6. I was then going to cut about a 8″ wide piece of 6 or 10 mil clear plastic and glue it from the insulation top edge over the CMU wall top edge and terminate it just short of the sill plate. This maybe overkill. I don’t have termites here and don’t expect them, but it can be removed if necessary for such inspections without messing with the rest of the encapsulation materials.

I’m trying to lock out as much moisture, radon, dirty air, etc from the crawl space sources outside while locking in any heat that it collects from the sun (faces south and west sun) and household heat sources. I am going to use construction glue to adhere all materials together, or to the CMU walls, which I’ll dust a couple of times before applying. Should I use glue as planned on the insulation foam board or use masonry nails or some other mechanical hanging?

The pond liner and underlayment is priced at about $1,200 delivered. The insulation will be about $600 for both kinds together. And misc materials glue and hardware about $150. So about $2,000 for materials. Am I planning anything wrong?

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Replies

  1. GBA Editor
    Martin Holladay | | #1

    Andy,
    The foil-faced bubble wrap is a waste of money; don't buy it.

    Here are links to two articles that should answer your questions:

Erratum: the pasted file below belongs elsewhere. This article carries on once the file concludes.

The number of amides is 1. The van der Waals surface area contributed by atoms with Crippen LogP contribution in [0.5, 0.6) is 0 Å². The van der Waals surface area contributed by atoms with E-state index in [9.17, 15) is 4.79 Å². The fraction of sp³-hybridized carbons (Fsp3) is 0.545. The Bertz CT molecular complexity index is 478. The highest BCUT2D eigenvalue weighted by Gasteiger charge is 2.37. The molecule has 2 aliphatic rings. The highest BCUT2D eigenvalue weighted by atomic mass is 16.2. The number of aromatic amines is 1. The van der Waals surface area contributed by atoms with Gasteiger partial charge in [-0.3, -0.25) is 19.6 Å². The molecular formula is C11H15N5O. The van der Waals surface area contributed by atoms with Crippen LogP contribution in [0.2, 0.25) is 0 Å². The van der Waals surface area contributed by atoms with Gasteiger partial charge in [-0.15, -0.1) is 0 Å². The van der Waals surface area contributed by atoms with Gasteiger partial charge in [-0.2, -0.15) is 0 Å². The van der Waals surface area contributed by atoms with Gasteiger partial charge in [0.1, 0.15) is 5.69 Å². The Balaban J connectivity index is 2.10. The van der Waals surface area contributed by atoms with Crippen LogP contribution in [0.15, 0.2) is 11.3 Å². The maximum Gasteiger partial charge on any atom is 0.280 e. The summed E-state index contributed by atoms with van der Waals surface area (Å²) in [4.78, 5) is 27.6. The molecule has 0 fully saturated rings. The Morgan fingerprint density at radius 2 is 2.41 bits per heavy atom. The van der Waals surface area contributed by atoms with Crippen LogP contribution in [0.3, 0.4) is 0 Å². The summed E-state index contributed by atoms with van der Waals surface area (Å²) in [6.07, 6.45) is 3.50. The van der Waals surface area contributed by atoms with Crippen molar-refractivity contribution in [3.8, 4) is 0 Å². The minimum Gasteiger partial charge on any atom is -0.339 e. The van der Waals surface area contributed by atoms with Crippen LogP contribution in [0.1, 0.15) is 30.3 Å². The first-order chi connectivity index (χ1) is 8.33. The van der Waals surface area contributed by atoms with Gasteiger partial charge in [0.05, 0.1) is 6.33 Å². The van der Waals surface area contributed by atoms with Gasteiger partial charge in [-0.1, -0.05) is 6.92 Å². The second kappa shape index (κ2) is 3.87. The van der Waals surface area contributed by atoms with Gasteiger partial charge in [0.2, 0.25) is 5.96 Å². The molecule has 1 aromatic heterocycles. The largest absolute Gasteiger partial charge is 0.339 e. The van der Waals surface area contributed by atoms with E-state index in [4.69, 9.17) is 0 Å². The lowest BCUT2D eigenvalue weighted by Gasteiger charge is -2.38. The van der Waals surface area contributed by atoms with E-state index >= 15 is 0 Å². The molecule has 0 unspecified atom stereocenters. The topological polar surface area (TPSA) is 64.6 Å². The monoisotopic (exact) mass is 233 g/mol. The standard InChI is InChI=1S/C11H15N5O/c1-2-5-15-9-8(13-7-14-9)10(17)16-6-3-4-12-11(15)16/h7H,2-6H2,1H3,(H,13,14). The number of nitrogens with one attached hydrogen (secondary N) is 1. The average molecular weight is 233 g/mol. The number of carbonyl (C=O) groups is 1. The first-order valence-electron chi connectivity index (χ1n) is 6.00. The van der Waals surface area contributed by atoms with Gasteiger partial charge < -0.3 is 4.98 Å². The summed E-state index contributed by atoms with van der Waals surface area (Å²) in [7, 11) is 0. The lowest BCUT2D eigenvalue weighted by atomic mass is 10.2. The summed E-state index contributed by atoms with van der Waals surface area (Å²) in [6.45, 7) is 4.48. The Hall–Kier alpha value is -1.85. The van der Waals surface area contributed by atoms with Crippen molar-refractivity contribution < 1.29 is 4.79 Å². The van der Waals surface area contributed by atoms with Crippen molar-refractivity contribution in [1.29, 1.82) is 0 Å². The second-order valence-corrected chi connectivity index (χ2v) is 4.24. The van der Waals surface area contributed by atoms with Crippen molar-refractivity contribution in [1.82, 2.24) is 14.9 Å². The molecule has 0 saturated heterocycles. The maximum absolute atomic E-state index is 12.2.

Building an Unvented Crawl Space

    Stay Away from Foil-Faced Bubble Wrap

  2. Andy Nels | | #2

    Ok thank you. I'll look over those. I read articles online that declared XPS poly foam is better than EPS foam board as well as ISO board in cold and damp settings. Is this true? I was getting ready to buy ISO but now I don't know. This is for a closed crawl space and I live in western CO so it does get very cold for a couple of months each year. I was going to use the sandwiched bubble wrap as a vapor barrier on top of the foam board, whatever I use. It's not much more expensive than heavy mil plastic.

  3. GBA Editor
    Martin Holladay | | #3

    Andy,
    Q. "I read articles online that declared XPS polystyrene foam is better than EPS foam board as well as polyiso board in cold and damp settings. Is this true?"

    A. Either XPS or EPS can be installed in damp locations; soil contact is fine for these types of rigid foam. (I would avoid using the cheapest, least dense varieties of EPS if I were you -- the crumbly stuff. EPS is available in different densities, and the dense types of EPS are easier to work with, have a higher R-value per inch, and perform better in a damp environment than the low-cost crumbly stuff.)

    Polyisocyanurate (polyiso) tends to absorb moisture, and should never be used in contact with soil.